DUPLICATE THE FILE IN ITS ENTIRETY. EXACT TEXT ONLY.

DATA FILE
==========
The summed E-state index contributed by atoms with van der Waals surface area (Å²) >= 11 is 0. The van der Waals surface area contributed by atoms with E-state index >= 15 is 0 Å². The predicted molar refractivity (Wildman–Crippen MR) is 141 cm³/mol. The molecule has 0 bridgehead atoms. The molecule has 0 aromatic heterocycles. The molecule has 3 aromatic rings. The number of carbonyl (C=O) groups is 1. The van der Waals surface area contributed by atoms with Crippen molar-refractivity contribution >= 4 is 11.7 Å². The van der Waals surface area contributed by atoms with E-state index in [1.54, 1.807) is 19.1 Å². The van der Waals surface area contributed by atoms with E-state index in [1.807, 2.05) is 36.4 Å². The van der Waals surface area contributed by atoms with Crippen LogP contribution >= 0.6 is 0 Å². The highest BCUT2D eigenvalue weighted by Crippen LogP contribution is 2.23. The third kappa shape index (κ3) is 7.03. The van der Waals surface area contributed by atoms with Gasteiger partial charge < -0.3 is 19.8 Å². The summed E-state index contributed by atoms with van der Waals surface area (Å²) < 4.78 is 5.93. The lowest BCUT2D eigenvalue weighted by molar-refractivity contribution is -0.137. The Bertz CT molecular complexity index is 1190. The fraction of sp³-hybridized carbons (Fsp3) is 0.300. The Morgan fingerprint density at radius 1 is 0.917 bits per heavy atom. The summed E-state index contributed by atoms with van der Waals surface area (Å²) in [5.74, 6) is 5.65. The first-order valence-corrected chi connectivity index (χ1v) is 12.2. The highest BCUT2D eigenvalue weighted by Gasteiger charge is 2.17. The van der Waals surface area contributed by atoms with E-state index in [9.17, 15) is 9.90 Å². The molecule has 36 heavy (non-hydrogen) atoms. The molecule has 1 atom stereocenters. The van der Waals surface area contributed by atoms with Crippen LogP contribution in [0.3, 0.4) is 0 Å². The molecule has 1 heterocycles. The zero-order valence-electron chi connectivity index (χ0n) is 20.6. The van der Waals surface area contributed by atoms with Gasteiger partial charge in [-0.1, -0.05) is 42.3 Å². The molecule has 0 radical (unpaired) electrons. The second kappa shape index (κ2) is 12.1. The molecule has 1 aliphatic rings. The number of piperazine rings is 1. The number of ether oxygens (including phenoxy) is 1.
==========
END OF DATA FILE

The summed E-state index contributed by atoms with van der Waals surface area (Å²) >= 11 is 0. The van der Waals surface area contributed by atoms with E-state index >= 15 is 0 Å². The predicted molar refractivity (Wildman–Crippen MR) is 141 cm³/mol. The molecule has 0 bridgehead atoms. The molecule has 0 aromatic heterocycles. The molecule has 3 aromatic rings. The number of carbonyl (C=O) groups is 1. The van der Waals surface area contributed by atoms with Crippen molar-refractivity contribution >= 4 is 11.7 Å². The van der Waals surface area contributed by atoms with E-state index in [1.54, 1.807) is 19.1 Å². The van der Waals surface area contributed by atoms with E-state index in [1.807, 2.05) is 36.4 Å². The van der Waals surface area contributed by atoms with Crippen LogP contribution >= 0.6 is 0 Å². The highest BCUT2D eigenvalue weighted by Crippen LogP contribution is 2.23. The third kappa shape index (κ3) is 7.03. The van der Waals surface area contributed by atoms with Gasteiger partial charge < -0.3 is 19.8 Å². The summed E-state index contributed by atoms with van der Waals surface area (Å²) < 4.78 is 5.93. The lowest BCUT2D eigenvalue weighted by molar-refractivity contribution is -0.137. The Bertz CT molecular complexity index is 1190. The fraction of sp³-hybridized carbons (Fsp3) is 0.300. The Morgan fingerprint density at radius 1 is 0.917 bits per heavy atom. The summed E-state index contributed by atoms with van der Waals surface area (Å²) in [5.74, 6) is 5.65. The first-order valence-corrected chi connectivity index (χ1v) is 12.2. The highest BCUT2D eigenvalue weighted by Gasteiger charge is 2.17. The van der Waals surface area contributed by atoms with E-state index in [9.17, 15) is 9.90 Å². The molecule has 36 heavy (non-hydrogen) atoms. The molecule has 1 atom stereocenters. The van der Waals surface area contributed by atoms with Crippen LogP contribution in [0.3, 0.4) is 0 Å². The molecule has 1 heterocycles. The zero-order valence-electron chi connectivity index (χ0n) is 20.6. The van der Waals surface area contributed by atoms with Gasteiger partial charge in [-0.1, -0.05) is 42.3 Å². The molecule has 0 radical (unpaired) electrons. The second kappa shape index (κ2) is 12.1. The molecule has 1 aliphatic rings. The number of piperazine rings is 1. The number of ether oxygens (including phenoxy) is 1.